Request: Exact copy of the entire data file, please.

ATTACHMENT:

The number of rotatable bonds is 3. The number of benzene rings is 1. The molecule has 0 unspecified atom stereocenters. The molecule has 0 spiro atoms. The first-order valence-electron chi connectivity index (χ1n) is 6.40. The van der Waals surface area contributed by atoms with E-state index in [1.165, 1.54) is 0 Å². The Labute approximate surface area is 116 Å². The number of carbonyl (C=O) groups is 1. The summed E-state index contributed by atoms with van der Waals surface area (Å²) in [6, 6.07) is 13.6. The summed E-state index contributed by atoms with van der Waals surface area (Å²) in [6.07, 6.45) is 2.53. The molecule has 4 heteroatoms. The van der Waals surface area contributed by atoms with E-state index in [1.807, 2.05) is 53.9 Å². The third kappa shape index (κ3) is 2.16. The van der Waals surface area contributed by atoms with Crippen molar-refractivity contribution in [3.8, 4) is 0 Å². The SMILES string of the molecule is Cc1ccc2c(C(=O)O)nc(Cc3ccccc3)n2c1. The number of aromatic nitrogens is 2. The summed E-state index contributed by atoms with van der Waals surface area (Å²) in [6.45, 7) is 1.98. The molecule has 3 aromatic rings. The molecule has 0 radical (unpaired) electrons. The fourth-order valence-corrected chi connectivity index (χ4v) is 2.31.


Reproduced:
The number of rotatable bonds is 3. The number of benzene rings is 1. The molecule has 0 unspecified atom stereocenters. The molecule has 0 spiro atoms. The first-order valence-electron chi connectivity index (χ1n) is 6.40. The van der Waals surface area contributed by atoms with E-state index in [1.165, 1.54) is 0 Å². The Labute approximate surface area is 116 Å². The number of carbonyl (C=O) groups is 1. The summed E-state index contributed by atoms with van der Waals surface area (Å²) in [6, 6.07) is 13.6. The summed E-state index contributed by atoms with van der Waals surface area (Å²) in [6.07, 6.45) is 2.53. The molecule has 4 heteroatoms. The van der Waals surface area contributed by atoms with E-state index in [1.807, 2.05) is 53.9 Å². The third kappa shape index (κ3) is 2.16. The van der Waals surface area contributed by atoms with Crippen molar-refractivity contribution in [3.8, 4) is 0 Å². The SMILES string of the molecule is Cc1ccc2c(C(=O)O)nc(Cc3ccccc3)n2c1. The number of aromatic nitrogens is 2. The summed E-state index contributed by atoms with van der Waals surface area (Å²) in [6.45, 7) is 1.98. The molecule has 3 aromatic rings. The molecule has 0 radical (unpaired) electrons. The fourth-order valence-corrected chi connectivity index (χ4v) is 2.31.